Strange Angels

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Author: Lili St. Crow

Publication: 2009, Razorbill

Pages: 291

Overall Rating: bth_4-star-rating_zps38e772a0[1]

Rating for Action: bth_45_zps06f87659[1]

Quantity of Action: bth_4-star-rating_zps38e772a0[1]

Age Category: 13+

Brief Summary: Dru Anderson and her father hunt things that go bump in the night. But when her dad turns into a zombie and tries to eat her, Dru’s life goes from weird to terrifying. Along with new found friend and goth boy, Graves, she’s in a race to survive. But evil creatures are coming out of the woodwork, and Dru doesn’t know why they’re after her or who she can trust.

Age of Main Character: 16

What I Liked the Most: St. Crow uses some freaking amazing descriptive language – especially when it comes to describing the snow and cold of a North Dakota winter. Take this bit, for example: “The stairs unreeled under my feet. It was snowing again, big fat flakes whirling down in patterns I didn’t have time to study; they looked like the tribal tattoos on the door, rivers of frozen stars.”

And while there’s no shortage of vampire/zombie hunter books out there, St. crow provides a fresh take on the subject as we learn exactly who and what Dru is – and the unusual nature of her two possible allies. It’s paranormal with a slight but satisfying twist.

What I Liked the Least: St. Crow inserts a LOT of italicized internal thoughts into the text. Some of it works great – especially when Dru hears her Dad’s voice inside her head, urging her on. But a lot of it is just plain repetitive and overdone. It felt particularly onerous when she kept inserting Dru’s thoughts into the same short paragraphs as her dialogue. In almost every case, the dialogue alone – along with the occasional physical action – was all we needed. But we got the internal thoughts anyway. The following is a perfect, and utterly representative, example of what I mean: “Sends his minions. Would they happen to include a burning dog, too? Or was that something else? “What about the burning dog?””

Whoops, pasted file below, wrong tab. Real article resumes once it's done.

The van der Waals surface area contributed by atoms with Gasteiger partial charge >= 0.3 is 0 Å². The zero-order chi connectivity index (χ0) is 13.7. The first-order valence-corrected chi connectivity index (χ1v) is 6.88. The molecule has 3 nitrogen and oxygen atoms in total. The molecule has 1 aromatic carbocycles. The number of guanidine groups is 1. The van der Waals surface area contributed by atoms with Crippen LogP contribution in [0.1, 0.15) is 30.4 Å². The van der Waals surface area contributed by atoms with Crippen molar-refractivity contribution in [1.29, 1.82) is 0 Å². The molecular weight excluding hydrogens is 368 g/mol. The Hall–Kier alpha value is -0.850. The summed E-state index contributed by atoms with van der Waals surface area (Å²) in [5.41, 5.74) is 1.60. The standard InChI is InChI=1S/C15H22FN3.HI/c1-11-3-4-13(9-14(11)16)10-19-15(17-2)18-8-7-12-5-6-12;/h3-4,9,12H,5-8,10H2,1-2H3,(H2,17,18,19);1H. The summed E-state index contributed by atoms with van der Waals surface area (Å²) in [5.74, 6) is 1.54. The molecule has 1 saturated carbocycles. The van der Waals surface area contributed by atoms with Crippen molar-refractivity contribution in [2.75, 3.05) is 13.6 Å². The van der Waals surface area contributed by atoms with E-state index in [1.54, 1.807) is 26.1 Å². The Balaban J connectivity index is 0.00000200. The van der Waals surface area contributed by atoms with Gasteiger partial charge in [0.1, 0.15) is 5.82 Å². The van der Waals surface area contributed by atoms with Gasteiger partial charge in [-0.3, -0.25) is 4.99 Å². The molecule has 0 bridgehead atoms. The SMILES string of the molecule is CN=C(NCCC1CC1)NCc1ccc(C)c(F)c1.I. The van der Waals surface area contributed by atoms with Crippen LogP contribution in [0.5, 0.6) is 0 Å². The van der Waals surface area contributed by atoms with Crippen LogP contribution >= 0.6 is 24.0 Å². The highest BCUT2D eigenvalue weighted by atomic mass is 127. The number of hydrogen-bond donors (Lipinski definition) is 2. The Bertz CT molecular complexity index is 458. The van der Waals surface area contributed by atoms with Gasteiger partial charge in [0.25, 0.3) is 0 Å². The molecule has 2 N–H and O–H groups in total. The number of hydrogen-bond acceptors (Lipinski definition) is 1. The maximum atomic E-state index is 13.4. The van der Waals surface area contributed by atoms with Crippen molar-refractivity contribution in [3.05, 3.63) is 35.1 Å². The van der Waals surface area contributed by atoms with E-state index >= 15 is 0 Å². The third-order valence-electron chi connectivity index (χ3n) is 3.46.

My only other major complaint was that some of Dru’s decisions – especially towards the end of the book – didn’t make a whole lot of sense, even accounting for how stressed out and freaked she was.

How Good was the Action? Most of it is excellent – lots of short sentences and thumping good tension, along with plenty of fist-on-bone action and bullets. The scenes hum along at a razor clip and are just about impossible to put down. Damn good stuff.

The problem is that in a few places it moves too fast. I couldn’t follow what was happening and had to go back, re-read, and try to work out. In one or two cases that proved to be a real challenge. Too fast and too confused to really make sense of. Luckily, those scenes were in the minority and most of it was pretty rocking.

How Engaging was the Story? The tension weaving through Strange Angels is more or less non-stop. Even the quiet moments are filled with desperation and uncertainty. And when the odd moment of happiness does come along, you know it can’t last. Plus, Dru’s got the kind of voice that gets under your skin. Scary as her world is, it’s hard not to throw yourself into it.

Overall Assessment: A cool read, pimped out with beautifully descriptive language, a new take on the vampire hunter story, and some seriously awesome fight scenes. While it is hampered by overuse of Dru’s internal dialogue, and some of the fights are so fast it’s hard to follow what’s going on, those are relatively minor complaints in an otherwise rollicking good book.

Profanity: Yes and lots of.

Sex: Some mild references to nudity and appreciating a cute face or hard body.

Violence: Absolutely. Dru suffers a lot more nasty bruises than actual blood, but it does flow. And the descriptions of her re-animated dad are pretty gruesome.

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